4th Security Governance Initiative Steering Committee Meeting Held

Representatives from the governments of the United States of America and Ghana have participated in the 4th Security Governance Initiative (SGI) Steering Committee Meeting to deliberate on progress so far made by the various committees on the implementation of SGI.

At the committee meeting held at the Marriott Hotel in Accra, SGI focus area leads briefed Steering Committee members on progress and next steps to take as far as the SGI is concerned.
Giving brief addresses at the opening of the steering committee meeting, National Security Coordinator, Joshua Kyeremeh, U.S. Chargé d’Affaires, Christopher J. Lamora, and United States Ambassador (retired) Michael Arietti all underscored the commitments of both countries to improving security sector governance in Ghana.
Michael Arietti the SGI is aimed at improving revenue collection, prevent illegal fishing and speed up justice delivery in the country.
He also said the development of strategic bonds such as the SGI between Ghana and the USA will help improve the ability of policies to deal with violations of laws, help government to achieve economic development goals set out by the state.
The minister for National Security, Hon Kan Dapaah said the SGI initiative has the potential of improving security management, border management, cyber and port security and expressed confidence that the Committee will work and present a common policy document that will be looked at by policy makers and approved for implementation so as to increase revenue and bring development.
Hon Kan Dapaah said cyber security has been a key challenge for Ghana today and that the initiative coincides with the establishment of National Cyber Security Act, which when put in force will make Ghana better.
He thanked the US government for supporting Ghana.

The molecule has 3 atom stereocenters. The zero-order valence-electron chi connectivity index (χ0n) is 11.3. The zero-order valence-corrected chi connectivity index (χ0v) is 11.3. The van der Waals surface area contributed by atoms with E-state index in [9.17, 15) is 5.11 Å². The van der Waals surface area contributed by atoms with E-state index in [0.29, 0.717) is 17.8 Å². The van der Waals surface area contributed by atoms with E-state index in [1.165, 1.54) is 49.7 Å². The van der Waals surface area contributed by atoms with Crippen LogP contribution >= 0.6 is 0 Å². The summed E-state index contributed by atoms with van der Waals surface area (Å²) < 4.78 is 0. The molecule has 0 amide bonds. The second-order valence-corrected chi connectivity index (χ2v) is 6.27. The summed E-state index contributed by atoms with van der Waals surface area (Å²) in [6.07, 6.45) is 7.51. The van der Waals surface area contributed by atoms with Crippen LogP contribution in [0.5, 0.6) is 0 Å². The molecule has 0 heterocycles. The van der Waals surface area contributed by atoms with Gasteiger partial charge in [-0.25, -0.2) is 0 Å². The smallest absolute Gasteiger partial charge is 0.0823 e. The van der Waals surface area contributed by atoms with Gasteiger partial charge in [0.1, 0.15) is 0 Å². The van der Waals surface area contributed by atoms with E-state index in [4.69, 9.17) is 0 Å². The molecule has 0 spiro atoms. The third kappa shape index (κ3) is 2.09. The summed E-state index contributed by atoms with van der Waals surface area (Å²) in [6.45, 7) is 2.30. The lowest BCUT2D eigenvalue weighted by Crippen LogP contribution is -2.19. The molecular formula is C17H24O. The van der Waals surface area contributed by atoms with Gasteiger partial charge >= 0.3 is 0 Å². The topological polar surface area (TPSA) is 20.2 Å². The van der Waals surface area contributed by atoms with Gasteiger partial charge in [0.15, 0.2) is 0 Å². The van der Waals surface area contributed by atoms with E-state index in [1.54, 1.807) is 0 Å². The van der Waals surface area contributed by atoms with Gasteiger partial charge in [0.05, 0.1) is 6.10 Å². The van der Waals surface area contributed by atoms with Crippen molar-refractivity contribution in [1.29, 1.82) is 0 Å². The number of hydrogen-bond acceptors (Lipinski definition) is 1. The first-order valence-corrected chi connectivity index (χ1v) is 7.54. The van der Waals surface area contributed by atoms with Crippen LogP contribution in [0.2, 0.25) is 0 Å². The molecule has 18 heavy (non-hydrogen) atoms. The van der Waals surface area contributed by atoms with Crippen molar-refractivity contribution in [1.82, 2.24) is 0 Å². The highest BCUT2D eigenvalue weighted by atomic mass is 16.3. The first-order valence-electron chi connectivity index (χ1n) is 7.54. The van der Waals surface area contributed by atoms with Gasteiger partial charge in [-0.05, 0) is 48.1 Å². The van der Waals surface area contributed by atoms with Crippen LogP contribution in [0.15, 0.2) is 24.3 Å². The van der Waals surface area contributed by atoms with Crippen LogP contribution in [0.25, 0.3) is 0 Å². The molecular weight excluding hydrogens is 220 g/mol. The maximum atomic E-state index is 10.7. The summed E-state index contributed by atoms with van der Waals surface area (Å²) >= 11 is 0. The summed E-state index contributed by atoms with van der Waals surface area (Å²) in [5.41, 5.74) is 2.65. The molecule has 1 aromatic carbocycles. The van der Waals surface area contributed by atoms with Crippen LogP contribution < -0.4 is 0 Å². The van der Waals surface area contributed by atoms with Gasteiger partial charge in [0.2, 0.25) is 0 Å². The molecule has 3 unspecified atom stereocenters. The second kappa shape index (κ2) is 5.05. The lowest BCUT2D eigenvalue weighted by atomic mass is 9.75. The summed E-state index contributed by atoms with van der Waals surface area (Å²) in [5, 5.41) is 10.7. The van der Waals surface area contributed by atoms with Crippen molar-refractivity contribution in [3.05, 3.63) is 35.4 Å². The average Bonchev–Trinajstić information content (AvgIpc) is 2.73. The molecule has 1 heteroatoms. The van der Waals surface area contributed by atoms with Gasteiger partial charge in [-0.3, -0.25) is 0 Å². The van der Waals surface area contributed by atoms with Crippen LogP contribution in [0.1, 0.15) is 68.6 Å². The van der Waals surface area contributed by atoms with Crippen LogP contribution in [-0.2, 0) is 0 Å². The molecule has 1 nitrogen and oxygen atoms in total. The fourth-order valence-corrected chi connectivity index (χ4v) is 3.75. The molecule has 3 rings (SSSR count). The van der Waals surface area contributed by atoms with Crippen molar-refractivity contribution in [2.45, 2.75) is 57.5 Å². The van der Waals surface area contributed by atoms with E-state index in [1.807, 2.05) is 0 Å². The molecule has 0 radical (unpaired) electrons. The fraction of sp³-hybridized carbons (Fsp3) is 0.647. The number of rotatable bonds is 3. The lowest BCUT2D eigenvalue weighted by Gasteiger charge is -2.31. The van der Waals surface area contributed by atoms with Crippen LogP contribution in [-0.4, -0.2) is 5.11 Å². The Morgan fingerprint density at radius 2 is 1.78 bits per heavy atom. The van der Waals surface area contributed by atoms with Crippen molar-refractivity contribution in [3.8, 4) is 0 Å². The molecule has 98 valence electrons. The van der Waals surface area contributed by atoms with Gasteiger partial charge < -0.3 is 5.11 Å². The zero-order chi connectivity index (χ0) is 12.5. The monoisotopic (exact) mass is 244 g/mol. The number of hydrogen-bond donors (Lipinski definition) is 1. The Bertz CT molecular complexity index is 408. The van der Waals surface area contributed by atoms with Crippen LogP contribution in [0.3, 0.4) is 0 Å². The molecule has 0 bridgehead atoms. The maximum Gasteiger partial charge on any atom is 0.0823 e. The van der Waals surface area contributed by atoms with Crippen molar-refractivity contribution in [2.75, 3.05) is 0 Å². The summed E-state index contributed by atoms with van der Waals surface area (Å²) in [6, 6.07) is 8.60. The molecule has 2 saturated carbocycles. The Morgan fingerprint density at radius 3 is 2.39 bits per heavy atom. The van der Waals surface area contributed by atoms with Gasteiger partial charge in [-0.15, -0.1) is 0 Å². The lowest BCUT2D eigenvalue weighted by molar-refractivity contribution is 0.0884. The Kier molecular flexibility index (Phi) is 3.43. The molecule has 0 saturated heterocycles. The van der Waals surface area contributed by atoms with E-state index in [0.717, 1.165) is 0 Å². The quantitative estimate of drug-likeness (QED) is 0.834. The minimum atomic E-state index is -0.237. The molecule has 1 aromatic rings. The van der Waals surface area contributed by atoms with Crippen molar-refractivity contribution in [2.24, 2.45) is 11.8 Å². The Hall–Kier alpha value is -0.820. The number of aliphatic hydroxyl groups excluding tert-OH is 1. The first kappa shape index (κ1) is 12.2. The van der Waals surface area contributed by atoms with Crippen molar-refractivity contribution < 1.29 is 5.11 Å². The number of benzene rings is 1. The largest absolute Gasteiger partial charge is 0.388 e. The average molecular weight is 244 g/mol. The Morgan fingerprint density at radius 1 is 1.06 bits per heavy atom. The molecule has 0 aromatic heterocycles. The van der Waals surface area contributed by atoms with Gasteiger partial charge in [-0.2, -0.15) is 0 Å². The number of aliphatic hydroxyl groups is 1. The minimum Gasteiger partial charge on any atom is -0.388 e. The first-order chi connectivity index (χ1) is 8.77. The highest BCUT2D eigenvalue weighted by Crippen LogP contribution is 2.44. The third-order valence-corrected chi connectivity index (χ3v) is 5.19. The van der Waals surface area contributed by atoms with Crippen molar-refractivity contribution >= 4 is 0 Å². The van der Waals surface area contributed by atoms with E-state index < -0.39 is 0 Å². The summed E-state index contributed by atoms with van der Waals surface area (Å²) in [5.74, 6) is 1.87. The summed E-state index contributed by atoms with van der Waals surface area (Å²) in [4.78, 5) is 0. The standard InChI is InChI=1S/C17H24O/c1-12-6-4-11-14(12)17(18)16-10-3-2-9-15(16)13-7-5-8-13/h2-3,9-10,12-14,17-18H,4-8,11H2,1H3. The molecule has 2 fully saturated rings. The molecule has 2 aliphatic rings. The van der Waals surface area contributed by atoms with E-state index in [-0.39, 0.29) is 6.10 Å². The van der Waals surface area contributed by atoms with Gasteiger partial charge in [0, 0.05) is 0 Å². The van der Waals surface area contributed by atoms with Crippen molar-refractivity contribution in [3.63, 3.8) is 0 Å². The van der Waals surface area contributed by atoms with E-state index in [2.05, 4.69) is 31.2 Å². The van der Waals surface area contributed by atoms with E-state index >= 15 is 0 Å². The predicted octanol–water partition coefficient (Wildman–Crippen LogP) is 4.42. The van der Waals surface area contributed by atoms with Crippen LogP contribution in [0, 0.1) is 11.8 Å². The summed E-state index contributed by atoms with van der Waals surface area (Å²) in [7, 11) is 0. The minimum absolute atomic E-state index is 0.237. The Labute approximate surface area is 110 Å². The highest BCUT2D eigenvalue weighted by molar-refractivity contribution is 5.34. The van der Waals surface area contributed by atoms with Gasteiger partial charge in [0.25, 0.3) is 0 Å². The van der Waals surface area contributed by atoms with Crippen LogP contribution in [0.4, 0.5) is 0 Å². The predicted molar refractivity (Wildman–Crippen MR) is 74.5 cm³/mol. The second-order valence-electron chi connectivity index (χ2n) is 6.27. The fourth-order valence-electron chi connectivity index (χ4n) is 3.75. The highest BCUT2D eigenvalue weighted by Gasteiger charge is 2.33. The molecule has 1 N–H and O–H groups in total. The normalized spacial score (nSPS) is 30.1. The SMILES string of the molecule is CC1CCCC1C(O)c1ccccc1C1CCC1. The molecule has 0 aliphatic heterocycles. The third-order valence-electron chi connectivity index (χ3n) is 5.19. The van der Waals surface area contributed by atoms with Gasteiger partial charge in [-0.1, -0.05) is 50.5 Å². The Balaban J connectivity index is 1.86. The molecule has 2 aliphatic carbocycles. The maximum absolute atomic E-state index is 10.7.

SGI is a partnership between the Government of Ghana and the United States aimed at improving the effectiveness of Ghana’s security sector.
The United States also has SGI partnerships with Kenya, Mali, Niger, Nigeria, and Tunisia.
Under SGI, in 2016 Ghana and the United States signed a Joint Country Action Plan (JCAP), which identified three priority areas of the partnership: Maritime Security, Border Security, and Cyber Security.
It offers a comprehensive approach to improving security sector governance and capacity to address threats.
In the initial year, 65 million dollars would be dedicated to the initiative; while in subsequent years, the US would provide additional funding commensurate with maturing program needs and expansion to additional countries.
Together, the US and the participating six African countries would work to improve security sector institution capacity to protect civilians and confront challenges and threats, with integrity and accountability.
The SGI programme would differ in each country, reflecting specific partner country challenges, goals, and objectives.
The National Coordinator for SGI-Ghana, Osei Bonsu Dickson in an interview said, the steering committee was focusing on three thematic areas including maritime security, cyber crime and law.
He said with the government’s vision of building a nation beyond aid, there is the need to put measures in place to strengthen the capacities of institutions and ensure the strengthening of border security.
Osei Bonsu Dickson said governments must take concrete steps to integrate borders and economies of Africa sub regions.


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